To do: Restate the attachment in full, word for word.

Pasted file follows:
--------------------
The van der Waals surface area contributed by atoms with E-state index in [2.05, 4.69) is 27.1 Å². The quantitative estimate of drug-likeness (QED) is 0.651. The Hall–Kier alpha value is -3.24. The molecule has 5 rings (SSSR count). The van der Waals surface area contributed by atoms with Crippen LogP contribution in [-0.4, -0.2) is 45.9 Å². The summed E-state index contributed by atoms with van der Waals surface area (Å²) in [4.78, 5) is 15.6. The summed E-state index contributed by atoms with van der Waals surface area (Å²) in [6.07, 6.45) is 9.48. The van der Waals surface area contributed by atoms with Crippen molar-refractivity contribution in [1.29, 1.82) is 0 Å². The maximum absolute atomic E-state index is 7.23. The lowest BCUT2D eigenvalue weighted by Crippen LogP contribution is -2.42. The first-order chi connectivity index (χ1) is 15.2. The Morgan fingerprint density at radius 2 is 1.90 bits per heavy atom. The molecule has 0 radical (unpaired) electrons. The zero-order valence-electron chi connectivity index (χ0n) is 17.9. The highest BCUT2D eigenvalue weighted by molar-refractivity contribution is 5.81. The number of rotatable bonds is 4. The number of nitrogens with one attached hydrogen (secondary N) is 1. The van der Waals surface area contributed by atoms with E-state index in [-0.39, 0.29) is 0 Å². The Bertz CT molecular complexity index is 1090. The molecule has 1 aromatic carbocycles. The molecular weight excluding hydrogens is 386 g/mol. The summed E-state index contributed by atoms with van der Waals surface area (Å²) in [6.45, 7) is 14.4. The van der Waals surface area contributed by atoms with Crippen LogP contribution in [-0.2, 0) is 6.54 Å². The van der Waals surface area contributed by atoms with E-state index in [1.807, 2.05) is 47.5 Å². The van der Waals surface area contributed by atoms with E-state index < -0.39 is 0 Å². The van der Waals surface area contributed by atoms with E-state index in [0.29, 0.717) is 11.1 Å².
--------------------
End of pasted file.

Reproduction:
The van der Waals surface area contributed by atoms with E-state index in [2.05, 4.69) is 27.1 Å². The quantitative estimate of drug-likeness (QED) is 0.651. The Hall–Kier alpha value is -3.24. The molecule has 5 rings (SSSR count). The van der Waals surface area contributed by atoms with Crippen LogP contribution in [-0.4, -0.2) is 45.9 Å². The summed E-state index contributed by atoms with van der Waals surface area (Å²) in [4.78, 5) is 15.6. The summed E-state index contributed by atoms with van der Waals surface area (Å²) in [6.07, 6.45) is 9.48. The van der Waals surface area contributed by atoms with Crippen molar-refractivity contribution in [1.29, 1.82) is 0 Å². The maximum absolute atomic E-state index is 7.23. The lowest BCUT2D eigenvalue weighted by Crippen LogP contribution is -2.42. The first-order chi connectivity index (χ1) is 15.2. The Morgan fingerprint density at radius 2 is 1.90 bits per heavy atom. The molecule has 0 radical (unpaired) electrons. The zero-order valence-electron chi connectivity index (χ0n) is 17.9. The highest BCUT2D eigenvalue weighted by molar-refractivity contribution is 5.81. The number of rotatable bonds is 4. The number of nitrogens with one attached hydrogen (secondary N) is 1. The van der Waals surface area contributed by atoms with E-state index in [-0.39, 0.29) is 0 Å². The Bertz CT molecular complexity index is 1090. The molecule has 1 aromatic carbocycles. The molecular weight excluding hydrogens is 386 g/mol. The summed E-state index contributed by atoms with van der Waals surface area (Å²) in [6.45, 7) is 14.4. The van der Waals surface area contributed by atoms with Crippen LogP contribution in [-0.2, 0) is 6.54 Å². The van der Waals surface area contributed by atoms with E-state index in [1.807, 2.05) is 47.5 Å². The van der Waals surface area contributed by atoms with E-state index < -0.39 is 0 Å². The van der Waals surface area contributed by atoms with E-state index in [0.29, 0.717) is 11.1 Å².